Mining's Toxic Legacy for the People of Dannhauser - Profits extracted leaving behind poverty and polluted land and water
By Nkanyiso Mthombeni and Robby Mokgalaka - 16 March 2020.
A very sensitive matter that has surfaced in Dannhauser KwaZulu-Natal which is a small coal mining town in northern part of the province. The town has suffered close to a century of coal mining and has had several issues of environmental injustice cases that have haunted the people and the communities at large way back from the apartheid past to our democratic present. Mining has brought sadness and poverty to the people of the area.
Like apartheid forceful relocations and grave extraction without proper rituals and compensation to the families concerned is the practice of the past and of present. Abandoned and unrehabilitated mines are scattered around our lands. The coal and corporate profit has been extracted and the people are left with polluted lands, water and poverty.
One such mine is the Durnacol Mine that closed 24 years ago but the community remains with the discarded heap of mine waste and that blows across people neighbourhoods and pollutes the are that people rely on for life.
The state of the Durnacol community has been low-balled - abandoned - by the Amajuba District and Dannhauser Municipality and nothing has been done in challenging Department of Mineral and Resources and Energy to come on board and do something about the hazardous state of the abandoned mine.
As we fight the expansion of mining activity in our communities, we urge people to see the extraction sector as an enemy. We have seen recent mining rights proposals increasing in the very same region that has been struck by this mining catastrophe in the past and present.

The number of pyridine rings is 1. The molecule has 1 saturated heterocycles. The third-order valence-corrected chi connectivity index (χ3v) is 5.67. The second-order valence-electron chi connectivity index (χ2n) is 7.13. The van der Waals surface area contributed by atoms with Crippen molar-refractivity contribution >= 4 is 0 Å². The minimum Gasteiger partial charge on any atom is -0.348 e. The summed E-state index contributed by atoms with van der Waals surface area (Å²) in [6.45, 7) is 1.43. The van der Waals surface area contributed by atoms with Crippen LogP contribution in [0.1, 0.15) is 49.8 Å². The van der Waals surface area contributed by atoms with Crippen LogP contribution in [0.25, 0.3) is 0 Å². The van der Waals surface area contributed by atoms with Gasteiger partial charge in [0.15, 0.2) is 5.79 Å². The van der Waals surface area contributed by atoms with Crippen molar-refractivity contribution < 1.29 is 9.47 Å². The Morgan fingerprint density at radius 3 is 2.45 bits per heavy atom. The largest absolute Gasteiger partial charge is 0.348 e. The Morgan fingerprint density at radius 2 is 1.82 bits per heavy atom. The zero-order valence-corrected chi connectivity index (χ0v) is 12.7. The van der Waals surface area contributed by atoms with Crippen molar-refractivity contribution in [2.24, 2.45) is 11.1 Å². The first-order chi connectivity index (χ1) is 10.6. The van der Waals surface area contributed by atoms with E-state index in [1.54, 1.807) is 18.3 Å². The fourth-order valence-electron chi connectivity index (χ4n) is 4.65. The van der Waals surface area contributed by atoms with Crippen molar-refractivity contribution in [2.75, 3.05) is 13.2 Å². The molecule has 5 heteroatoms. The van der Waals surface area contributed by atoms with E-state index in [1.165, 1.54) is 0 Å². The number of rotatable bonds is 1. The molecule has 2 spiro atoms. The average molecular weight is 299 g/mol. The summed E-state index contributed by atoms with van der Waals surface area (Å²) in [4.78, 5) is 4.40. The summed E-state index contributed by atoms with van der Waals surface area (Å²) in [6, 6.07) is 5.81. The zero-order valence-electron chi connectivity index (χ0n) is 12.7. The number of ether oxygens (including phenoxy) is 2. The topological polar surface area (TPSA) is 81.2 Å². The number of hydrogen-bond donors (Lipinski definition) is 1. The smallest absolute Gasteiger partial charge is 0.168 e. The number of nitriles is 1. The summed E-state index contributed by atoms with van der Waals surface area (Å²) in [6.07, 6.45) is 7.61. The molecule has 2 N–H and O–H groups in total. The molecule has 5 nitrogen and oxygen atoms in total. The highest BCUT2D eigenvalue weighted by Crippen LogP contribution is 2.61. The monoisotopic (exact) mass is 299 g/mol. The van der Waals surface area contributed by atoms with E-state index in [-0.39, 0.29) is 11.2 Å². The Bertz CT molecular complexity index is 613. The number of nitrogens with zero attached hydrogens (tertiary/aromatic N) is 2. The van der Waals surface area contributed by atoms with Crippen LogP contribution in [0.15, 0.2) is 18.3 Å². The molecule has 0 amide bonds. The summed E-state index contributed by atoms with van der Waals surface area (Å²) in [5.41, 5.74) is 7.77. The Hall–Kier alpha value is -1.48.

Peoples' health is compromised on many levels. Of great concern is government's community health care hospital built in Dannhauser, just 2km from the Durnacol abandoned mine. The Department of Health should provide hospitals that make people well, and not ill. It should be a place of healing not illness. This government facility which started its operation in 2015, is now posing a huge threat to its workers and the community that it's delivering services to. I've been approached by the workers who are seeing fatal cracks on the walls of this building widening day by day and they now fear for their safety. The sad part is that this infrastructure is only 5 years in existence and had cost R90 million to build, on a shaky ground that was previously heavily mined. The facility is now a threat to the community and employees of the Department of Health. The reason the building is in this state is because this was an old mining site, and the walls are cracking as the land subsides after mining. The Durnacol shaft number 2 was right where the hospital is now built.
Sadly, some members of the community are not aware nor suspicious as this matter has been treated with utmost secrecy – the public has no information or report on the situation. There is a clear lack of democracy and closure of public spaces to get this information. We need an open democracy that allows informed questioning of the decision-makers and policy-makers who continue to grant mining rights in the area and around this region. The authorities completely fail to acknowledge the sad reality which mining exposes society to which is poor health, polluted lands etc. Thus people are challenging what is happening and workers are also joining in supporting these challenges. The call for no mining in our communities is becoming a broad call.